Yesterday was International Women’s Day, which, like many holidays with more radical roots, has kind of been co-opted by capitalism.
International Women’s Day was actually not created so that we could post #inspirational memes or pictures of your #WCE girlfriends. IWD was in fact created after female textile workers at the Triangle Shirtwaist Factory in New York went on strike over labor conditions in 1909. (After the strike ended in 1910, in 1911, the Triangle Shirtwaist Factory fire occurred, which prompted more government oversight into the safety of factories and working conditions.)
It is crucial to remember the roots of IWD because the same gendered power imbalances are still an issue today.
The striking workers in 1909 were largely Jewish immigrants and the victims of the fire in 1911 were mostly Jewish and Italian immigrants who took on factory jobs because they were available–not because they were good jobs. This dynamic still rings true. Although most clothing manufacturing today occurs outside of the United States, most garment workers are female (estimates range between 60-80% of all garment workers). These workers are typically paid very little and frequently work in unsafe conditions. (The 2012 factory explosion in Dhaka, Bangladesh is one modern example among many.) To keep up with consumers’ want for fast, cheap fashion in developed countries, clothing manufacturers make clothing as cheaply as possible to maximize profits and keep prices low.
Modern garment workers are threatened with violence and loss of jobs if they demand better working conditions. With depressed wages everywhere, leverage is hard without a united front of workers, although workers who form unions are also often punished. In Cambodia, the government denied a request of female garment workers to use city hall for a rally space on IWD for fear of appearing “political.”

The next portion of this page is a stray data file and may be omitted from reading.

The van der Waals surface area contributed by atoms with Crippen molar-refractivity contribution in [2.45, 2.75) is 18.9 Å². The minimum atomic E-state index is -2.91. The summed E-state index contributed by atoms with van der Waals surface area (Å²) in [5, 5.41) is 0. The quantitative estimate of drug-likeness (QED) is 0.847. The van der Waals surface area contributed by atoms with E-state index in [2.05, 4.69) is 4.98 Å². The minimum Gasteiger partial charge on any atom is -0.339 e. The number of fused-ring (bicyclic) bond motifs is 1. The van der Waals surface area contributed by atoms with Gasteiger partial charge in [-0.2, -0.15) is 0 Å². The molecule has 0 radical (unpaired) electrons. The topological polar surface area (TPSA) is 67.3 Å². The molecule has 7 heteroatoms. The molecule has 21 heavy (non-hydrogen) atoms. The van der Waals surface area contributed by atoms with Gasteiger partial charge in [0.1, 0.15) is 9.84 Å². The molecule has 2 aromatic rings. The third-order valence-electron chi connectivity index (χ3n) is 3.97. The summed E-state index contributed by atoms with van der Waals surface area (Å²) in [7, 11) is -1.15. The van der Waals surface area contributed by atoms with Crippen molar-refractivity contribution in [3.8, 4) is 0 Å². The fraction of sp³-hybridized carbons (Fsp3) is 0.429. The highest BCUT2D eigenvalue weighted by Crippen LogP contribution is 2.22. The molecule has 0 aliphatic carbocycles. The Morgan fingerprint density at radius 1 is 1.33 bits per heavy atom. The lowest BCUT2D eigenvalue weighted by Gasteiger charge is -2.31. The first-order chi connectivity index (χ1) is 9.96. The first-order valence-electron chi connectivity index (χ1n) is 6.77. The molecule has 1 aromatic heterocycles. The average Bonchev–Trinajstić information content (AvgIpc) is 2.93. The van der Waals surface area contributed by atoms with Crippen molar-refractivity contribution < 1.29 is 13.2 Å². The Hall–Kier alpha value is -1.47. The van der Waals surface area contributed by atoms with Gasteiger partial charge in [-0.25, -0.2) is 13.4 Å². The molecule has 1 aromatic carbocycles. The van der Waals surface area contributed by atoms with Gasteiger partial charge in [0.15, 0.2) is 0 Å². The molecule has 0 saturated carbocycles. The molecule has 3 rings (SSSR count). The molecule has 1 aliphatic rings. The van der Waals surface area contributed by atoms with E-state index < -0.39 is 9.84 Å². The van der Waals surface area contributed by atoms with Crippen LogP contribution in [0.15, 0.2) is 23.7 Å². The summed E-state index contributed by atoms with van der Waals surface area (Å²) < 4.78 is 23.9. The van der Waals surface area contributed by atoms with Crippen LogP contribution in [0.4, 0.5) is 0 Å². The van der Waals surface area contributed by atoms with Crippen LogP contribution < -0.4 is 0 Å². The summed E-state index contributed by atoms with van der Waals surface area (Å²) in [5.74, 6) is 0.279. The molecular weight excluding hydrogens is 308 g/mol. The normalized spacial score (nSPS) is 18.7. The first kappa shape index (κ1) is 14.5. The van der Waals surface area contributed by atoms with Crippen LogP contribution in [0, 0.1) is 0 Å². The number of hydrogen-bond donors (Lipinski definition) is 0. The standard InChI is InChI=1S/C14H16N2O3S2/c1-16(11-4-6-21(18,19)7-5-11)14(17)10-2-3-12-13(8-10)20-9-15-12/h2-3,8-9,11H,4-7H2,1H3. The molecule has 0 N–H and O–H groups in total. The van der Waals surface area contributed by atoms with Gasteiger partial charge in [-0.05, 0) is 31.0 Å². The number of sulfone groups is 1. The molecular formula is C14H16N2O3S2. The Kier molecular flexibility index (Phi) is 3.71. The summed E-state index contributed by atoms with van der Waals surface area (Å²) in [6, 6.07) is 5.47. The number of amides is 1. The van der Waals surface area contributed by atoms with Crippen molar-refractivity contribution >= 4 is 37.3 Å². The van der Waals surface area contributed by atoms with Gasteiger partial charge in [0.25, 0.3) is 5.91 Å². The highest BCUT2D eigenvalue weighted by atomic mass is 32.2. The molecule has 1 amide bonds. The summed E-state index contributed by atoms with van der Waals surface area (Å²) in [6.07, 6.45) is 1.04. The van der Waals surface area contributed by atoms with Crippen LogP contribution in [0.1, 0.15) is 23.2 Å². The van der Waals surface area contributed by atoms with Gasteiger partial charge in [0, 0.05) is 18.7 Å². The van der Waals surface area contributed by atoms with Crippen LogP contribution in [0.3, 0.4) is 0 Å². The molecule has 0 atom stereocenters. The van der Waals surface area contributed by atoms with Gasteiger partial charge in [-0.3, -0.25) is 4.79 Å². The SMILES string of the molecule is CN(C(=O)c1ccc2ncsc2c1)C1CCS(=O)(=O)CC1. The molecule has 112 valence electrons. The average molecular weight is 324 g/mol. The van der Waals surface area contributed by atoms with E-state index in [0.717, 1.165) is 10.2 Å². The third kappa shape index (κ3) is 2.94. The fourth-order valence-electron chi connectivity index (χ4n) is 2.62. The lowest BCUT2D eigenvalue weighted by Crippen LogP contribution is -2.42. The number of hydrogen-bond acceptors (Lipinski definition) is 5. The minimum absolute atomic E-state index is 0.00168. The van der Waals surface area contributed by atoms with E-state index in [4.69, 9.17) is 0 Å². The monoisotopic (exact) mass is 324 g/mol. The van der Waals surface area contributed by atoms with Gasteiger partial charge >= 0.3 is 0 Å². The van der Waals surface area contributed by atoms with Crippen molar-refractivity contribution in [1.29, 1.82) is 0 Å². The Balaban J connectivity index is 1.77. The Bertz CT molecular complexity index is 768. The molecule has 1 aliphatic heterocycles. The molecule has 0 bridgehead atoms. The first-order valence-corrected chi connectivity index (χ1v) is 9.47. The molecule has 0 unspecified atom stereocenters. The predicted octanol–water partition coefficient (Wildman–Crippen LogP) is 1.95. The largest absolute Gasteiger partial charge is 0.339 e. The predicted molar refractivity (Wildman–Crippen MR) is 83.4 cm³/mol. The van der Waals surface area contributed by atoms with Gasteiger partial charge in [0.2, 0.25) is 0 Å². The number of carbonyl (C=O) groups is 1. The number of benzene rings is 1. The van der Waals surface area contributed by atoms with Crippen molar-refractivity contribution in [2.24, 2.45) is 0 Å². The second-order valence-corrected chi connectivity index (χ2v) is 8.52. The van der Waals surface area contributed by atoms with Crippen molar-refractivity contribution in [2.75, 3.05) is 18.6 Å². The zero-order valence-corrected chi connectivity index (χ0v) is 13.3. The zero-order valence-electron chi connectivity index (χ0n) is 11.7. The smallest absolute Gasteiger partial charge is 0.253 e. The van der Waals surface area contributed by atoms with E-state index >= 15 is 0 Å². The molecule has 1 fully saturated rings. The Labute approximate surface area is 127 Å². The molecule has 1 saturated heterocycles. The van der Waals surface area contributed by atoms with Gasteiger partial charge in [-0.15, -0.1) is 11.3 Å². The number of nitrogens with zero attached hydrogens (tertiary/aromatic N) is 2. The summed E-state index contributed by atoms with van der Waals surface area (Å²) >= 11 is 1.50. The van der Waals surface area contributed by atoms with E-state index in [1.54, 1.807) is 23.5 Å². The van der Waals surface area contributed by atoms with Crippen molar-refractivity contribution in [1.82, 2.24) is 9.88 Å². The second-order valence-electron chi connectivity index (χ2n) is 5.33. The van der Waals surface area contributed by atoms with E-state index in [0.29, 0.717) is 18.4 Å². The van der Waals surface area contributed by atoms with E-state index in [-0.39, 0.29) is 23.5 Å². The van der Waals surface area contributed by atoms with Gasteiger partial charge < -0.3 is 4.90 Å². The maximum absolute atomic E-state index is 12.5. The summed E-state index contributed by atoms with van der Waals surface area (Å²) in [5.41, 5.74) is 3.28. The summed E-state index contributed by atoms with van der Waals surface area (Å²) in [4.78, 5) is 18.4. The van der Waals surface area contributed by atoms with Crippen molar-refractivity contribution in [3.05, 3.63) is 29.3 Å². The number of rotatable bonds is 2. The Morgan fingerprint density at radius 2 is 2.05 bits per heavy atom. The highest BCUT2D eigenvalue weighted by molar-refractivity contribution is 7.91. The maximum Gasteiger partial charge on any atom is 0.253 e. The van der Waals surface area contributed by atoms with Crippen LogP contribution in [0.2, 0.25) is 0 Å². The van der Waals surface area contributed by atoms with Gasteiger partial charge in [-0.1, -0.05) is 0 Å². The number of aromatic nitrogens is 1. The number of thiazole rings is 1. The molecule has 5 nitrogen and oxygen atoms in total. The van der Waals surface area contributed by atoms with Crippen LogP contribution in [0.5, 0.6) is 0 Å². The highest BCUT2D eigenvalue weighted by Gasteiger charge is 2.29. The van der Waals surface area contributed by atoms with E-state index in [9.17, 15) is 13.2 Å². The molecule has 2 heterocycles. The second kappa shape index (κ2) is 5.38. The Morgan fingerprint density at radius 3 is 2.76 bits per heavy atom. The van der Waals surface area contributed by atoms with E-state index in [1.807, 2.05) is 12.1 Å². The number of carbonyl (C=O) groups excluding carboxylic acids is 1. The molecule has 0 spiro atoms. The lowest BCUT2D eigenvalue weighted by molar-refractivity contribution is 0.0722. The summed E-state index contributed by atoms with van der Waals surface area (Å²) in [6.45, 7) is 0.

Consumers have the power to vote with their dollars and demand more from companies who produce clothing under unethical conditions. Likewise, this is something that matters not just for big brands but also for one-off t-shirt fundraisers or merch associated with causes. Broadly’s article, Was Your Feminist T-Shirt Made by Factory Workers in Exploitative Conditions? brings up important points. When you’re buying a t-shirt off zazzle or from a t-shirt table at an event, how do you know where that t-shirt is made? And isn’t it extra ironic if that t-shirt is emblazoned with a message about gender equality?
Thinking about clothing production as a gender issue (even if there are also factory workers who are men and who can and should benefit from improved conditions and wages along with their female coworkers) is important because it gets at some of the systemic inequalities involved in labor issues. “Women’s jobs” have historically and continue to be under-valued economically and socially. Think about who you imagine as a nurse vs. doctor or teacher vs. professor, or cook vs. chef. In professional hierarchies, women are more frequently in the lower-paying, lower-prestige positions. (Some of this is by choice, but choice is also guided by opportunity and social norms, so don’t give me any of that “women choose lower paying jobs and that’s why there’s income inequality” nonsense.) For professions that are dominated by female workers, like garment workers, systematic low wages are not just an issue of fair pay but gender inequity.
(Locally, this dynamic played out yesterday as over 900+ female teachers called out from the Philadelphia school district for the IWD Day Without a Woman strike. Teachers are predominately female and in Philadelphia, have been working for over 3 years without a contract. They are underpaid compared to their suburban counterparts and in a chronically underfunded school district. Funding Philadelphia’s schools properly is important for students and for their mostly female teachers!)
IWD is now over, but gender equality is an issue every day. Don’t get lazy, keep learning and listening and challenging default narratives about gender and labor!